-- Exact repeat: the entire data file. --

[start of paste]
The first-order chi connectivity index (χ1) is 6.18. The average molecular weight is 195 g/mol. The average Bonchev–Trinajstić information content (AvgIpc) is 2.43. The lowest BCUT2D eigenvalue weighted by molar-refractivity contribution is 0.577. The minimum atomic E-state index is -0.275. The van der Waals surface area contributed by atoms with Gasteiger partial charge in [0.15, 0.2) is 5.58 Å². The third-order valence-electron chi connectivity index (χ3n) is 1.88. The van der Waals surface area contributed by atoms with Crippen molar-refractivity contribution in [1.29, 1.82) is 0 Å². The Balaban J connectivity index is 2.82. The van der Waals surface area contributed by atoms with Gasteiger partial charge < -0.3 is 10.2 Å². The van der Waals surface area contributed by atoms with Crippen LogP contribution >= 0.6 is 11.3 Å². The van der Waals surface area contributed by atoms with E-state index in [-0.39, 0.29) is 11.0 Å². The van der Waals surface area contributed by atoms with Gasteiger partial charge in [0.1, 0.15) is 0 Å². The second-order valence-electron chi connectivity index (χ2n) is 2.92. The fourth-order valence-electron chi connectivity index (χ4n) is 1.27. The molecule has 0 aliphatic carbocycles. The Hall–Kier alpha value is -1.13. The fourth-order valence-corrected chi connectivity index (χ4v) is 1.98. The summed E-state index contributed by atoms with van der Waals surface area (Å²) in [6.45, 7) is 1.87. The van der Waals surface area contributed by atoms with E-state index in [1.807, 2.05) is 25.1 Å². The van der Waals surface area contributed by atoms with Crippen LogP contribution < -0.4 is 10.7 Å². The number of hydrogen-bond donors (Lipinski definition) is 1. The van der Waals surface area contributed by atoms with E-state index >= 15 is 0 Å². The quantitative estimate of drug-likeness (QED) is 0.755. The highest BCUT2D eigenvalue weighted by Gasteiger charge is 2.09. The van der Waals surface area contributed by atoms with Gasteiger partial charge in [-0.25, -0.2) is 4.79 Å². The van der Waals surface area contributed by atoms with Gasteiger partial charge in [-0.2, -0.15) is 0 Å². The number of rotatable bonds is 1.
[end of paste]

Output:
The first-order chi connectivity index (χ1) is 6.18. The average molecular weight is 195 g/mol. The average Bonchev–Trinajstić information content (AvgIpc) is 2.43. The lowest BCUT2D eigenvalue weighted by molar-refractivity contribution is 0.577. The minimum atomic E-state index is -0.275. The van der Waals surface area contributed by atoms with Gasteiger partial charge in [0.15, 0.2) is 5.58 Å². The third-order valence-electron chi connectivity index (χ3n) is 1.88. The van der Waals surface area contributed by atoms with Crippen molar-refractivity contribution in [1.29, 1.82) is 0 Å². The Balaban J connectivity index is 2.82. The van der Waals surface area contributed by atoms with Gasteiger partial charge < -0.3 is 10.2 Å². The van der Waals surface area contributed by atoms with Crippen LogP contribution >= 0.6 is 11.3 Å². The van der Waals surface area contributed by atoms with E-state index in [-0.39, 0.29) is 11.0 Å². The van der Waals surface area contributed by atoms with Gasteiger partial charge in [0.1, 0.15) is 0 Å². The second-order valence-electron chi connectivity index (χ2n) is 2.92. The fourth-order valence-electron chi connectivity index (χ4n) is 1.27. The molecule has 0 aliphatic carbocycles. The Hall–Kier alpha value is -1.13. The fourth-order valence-corrected chi connectivity index (χ4v) is 1.98. The summed E-state index contributed by atoms with van der Waals surface area (Å²) in [6.45, 7) is 1.87. The van der Waals surface area contributed by atoms with E-state index in [1.807, 2.05) is 25.1 Å². The van der Waals surface area contributed by atoms with Crippen LogP contribution < -0.4 is 10.7 Å². The number of hydrogen-bond donors (Lipinski definition) is 1. The van der Waals surface area contributed by atoms with E-state index >= 15 is 0 Å². The quantitative estimate of drug-likeness (QED) is 0.755. The highest BCUT2D eigenvalue weighted by Gasteiger charge is 2.09. The van der Waals surface area contributed by atoms with Gasteiger partial charge in [-0.25, -0.2) is 4.79 Å². The van der Waals surface area contributed by atoms with Gasteiger partial charge in [-0.2, -0.15) is 0 Å². The number of rotatable bonds is 1.